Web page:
What is tobacco made of?


Tobacco, such as what is found in cigarettes, cigars, pipe tobacco and snuff, comes from any of 70 or more unique species of the leafy, green tobacco plant. Tobacco plants belong to the Nicotiana genus and Solanaceae family.

The addictive nature of tobacco products stems from nicotine, a stimulant found naturally in the leaves of a tobacco plant. Nicotine affects the central nervous system in a way that disrupts the body's natural chemical processes, specifically its neurotransmitters and biochemicals. The substance creates a pleasurable sensation and added energy, but it also increases the user's heart rate and blood pressure.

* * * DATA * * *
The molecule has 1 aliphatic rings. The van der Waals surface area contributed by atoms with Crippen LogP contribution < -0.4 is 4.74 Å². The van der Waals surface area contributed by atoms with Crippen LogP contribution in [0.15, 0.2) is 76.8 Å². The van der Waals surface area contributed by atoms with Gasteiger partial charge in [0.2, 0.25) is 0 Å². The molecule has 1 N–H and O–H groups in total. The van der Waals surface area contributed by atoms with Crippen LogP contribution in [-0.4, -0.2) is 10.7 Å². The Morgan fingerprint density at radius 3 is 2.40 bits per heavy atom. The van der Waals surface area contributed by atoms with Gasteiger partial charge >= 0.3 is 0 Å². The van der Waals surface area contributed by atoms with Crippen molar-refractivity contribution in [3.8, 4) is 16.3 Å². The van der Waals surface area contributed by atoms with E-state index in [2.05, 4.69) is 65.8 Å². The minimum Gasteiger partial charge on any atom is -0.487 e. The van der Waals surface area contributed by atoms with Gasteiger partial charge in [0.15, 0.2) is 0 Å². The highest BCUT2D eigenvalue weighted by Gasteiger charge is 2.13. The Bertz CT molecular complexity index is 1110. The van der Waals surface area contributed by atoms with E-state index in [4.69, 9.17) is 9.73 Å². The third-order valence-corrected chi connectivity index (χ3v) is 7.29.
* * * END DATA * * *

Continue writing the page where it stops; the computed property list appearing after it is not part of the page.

Most tobacco products do not contain pure tobacco. Cigarette manufacturers combine finely ground, dried tobacco leaves with several additives, including tar, nicotine and even arsenic. These and thousands of other chemicals serve various functions such as improving shelf life, reducing unpleasant taste and controlling the delivery of nicotine during use. Cigars derive their unique taste and fragrance from fermented and air-dried tobacco leaves. Tobacco for use in pipes usually contains a blend of several varieties, the most popular of which is the Burley variety. Snuff consists of finely ground tobacco leaves with or without added moisture. Loose leaf tobacco is the primary ingredient in chewing tobacco.

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